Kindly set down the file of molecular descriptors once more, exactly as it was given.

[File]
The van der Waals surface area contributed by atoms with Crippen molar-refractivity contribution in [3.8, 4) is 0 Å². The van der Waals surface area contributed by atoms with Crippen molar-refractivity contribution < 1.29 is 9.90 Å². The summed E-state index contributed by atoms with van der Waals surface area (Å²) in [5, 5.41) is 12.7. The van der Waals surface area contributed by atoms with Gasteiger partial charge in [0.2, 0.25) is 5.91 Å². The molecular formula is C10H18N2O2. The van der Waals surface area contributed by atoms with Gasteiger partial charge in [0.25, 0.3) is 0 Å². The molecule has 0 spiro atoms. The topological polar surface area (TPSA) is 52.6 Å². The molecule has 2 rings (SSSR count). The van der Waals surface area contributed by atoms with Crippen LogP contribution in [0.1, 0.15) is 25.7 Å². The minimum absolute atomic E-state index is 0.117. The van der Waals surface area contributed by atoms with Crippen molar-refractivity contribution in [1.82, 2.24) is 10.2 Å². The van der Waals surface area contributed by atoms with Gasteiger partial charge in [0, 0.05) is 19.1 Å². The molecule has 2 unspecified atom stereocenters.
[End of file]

The van der Waals surface area contributed by atoms with Crippen molar-refractivity contribution in [3.8, 4) is 0 Å². The van der Waals surface area contributed by atoms with Crippen molar-refractivity contribution < 1.29 is 9.90 Å². The summed E-state index contributed by atoms with van der Waals surface area (Å²) in [5, 5.41) is 12.7. The van der Waals surface area contributed by atoms with Gasteiger partial charge in [0.2, 0.25) is 5.91 Å². The molecular formula is C10H18N2O2. The van der Waals surface area contributed by atoms with Gasteiger partial charge in [0.25, 0.3) is 0 Å². The molecule has 0 spiro atoms. The topological polar surface area (TPSA) is 52.6 Å². The molecule has 2 rings (SSSR count). The van der Waals surface area contributed by atoms with Crippen LogP contribution in [0.1, 0.15) is 25.7 Å². The minimum absolute atomic E-state index is 0.117. The van der Waals surface area contributed by atoms with Crippen molar-refractivity contribution in [1.82, 2.24) is 10.2 Å². The van der Waals surface area contributed by atoms with Gasteiger partial charge in [0, 0.05) is 19.1 Å². The molecule has 2 unspecified atom stereocenters.